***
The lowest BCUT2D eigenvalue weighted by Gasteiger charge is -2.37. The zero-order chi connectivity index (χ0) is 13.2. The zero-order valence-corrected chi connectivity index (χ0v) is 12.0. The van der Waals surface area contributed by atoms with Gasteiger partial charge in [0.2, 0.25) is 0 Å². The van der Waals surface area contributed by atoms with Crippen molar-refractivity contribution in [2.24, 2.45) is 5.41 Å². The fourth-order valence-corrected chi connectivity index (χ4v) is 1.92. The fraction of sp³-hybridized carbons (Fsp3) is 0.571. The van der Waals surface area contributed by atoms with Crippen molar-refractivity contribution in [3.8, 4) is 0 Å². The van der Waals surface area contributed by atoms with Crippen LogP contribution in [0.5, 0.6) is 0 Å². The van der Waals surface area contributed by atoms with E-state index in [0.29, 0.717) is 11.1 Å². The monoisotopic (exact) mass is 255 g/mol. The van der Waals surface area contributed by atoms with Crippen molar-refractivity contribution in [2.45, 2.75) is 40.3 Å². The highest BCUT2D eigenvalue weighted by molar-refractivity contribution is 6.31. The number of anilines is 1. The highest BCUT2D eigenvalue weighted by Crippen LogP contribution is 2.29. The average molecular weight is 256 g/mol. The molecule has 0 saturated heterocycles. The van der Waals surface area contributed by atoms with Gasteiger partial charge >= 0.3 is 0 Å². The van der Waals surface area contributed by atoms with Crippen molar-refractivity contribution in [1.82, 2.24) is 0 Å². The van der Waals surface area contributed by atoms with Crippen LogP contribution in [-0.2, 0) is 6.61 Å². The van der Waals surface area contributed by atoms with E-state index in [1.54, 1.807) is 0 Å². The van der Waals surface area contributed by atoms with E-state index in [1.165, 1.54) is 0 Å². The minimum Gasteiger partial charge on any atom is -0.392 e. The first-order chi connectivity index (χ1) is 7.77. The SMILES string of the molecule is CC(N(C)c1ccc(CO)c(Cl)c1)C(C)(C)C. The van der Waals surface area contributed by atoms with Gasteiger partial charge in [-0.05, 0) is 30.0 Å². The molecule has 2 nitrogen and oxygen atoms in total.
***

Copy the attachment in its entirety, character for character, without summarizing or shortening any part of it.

The lowest BCUT2D eigenvalue weighted by Gasteiger charge is -2.37. The zero-order chi connectivity index (χ0) is 13.2. The zero-order valence-corrected chi connectivity index (χ0v) is 12.0. The van der Waals surface area contributed by atoms with Gasteiger partial charge in [0.2, 0.25) is 0 Å². The van der Waals surface area contributed by atoms with Crippen molar-refractivity contribution in [2.24, 2.45) is 5.41 Å². The fourth-order valence-corrected chi connectivity index (χ4v) is 1.92. The fraction of sp³-hybridized carbons (Fsp3) is 0.571. The van der Waals surface area contributed by atoms with Crippen molar-refractivity contribution in [3.8, 4) is 0 Å². The van der Waals surface area contributed by atoms with Crippen LogP contribution in [0.5, 0.6) is 0 Å². The van der Waals surface area contributed by atoms with E-state index in [0.29, 0.717) is 11.1 Å². The monoisotopic (exact) mass is 255 g/mol. The van der Waals surface area contributed by atoms with Crippen molar-refractivity contribution in [2.45, 2.75) is 40.3 Å². The highest BCUT2D eigenvalue weighted by molar-refractivity contribution is 6.31. The number of anilines is 1. The highest BCUT2D eigenvalue weighted by Crippen LogP contribution is 2.29. The average molecular weight is 256 g/mol. The molecule has 0 saturated heterocycles. The van der Waals surface area contributed by atoms with Gasteiger partial charge >= 0.3 is 0 Å². The van der Waals surface area contributed by atoms with Crippen molar-refractivity contribution in [1.82, 2.24) is 0 Å². The van der Waals surface area contributed by atoms with Crippen LogP contribution in [-0.2, 0) is 6.61 Å². The van der Waals surface area contributed by atoms with E-state index in [1.54, 1.807) is 0 Å². The van der Waals surface area contributed by atoms with E-state index in [1.165, 1.54) is 0 Å². The minimum Gasteiger partial charge on any atom is -0.392 e. The first-order chi connectivity index (χ1) is 7.77. The SMILES string of the molecule is CC(N(C)c1ccc(CO)c(Cl)c1)C(C)(C)C. The van der Waals surface area contributed by atoms with Gasteiger partial charge in [-0.05, 0) is 30.0 Å². The molecule has 2 nitrogen and oxygen atoms in total.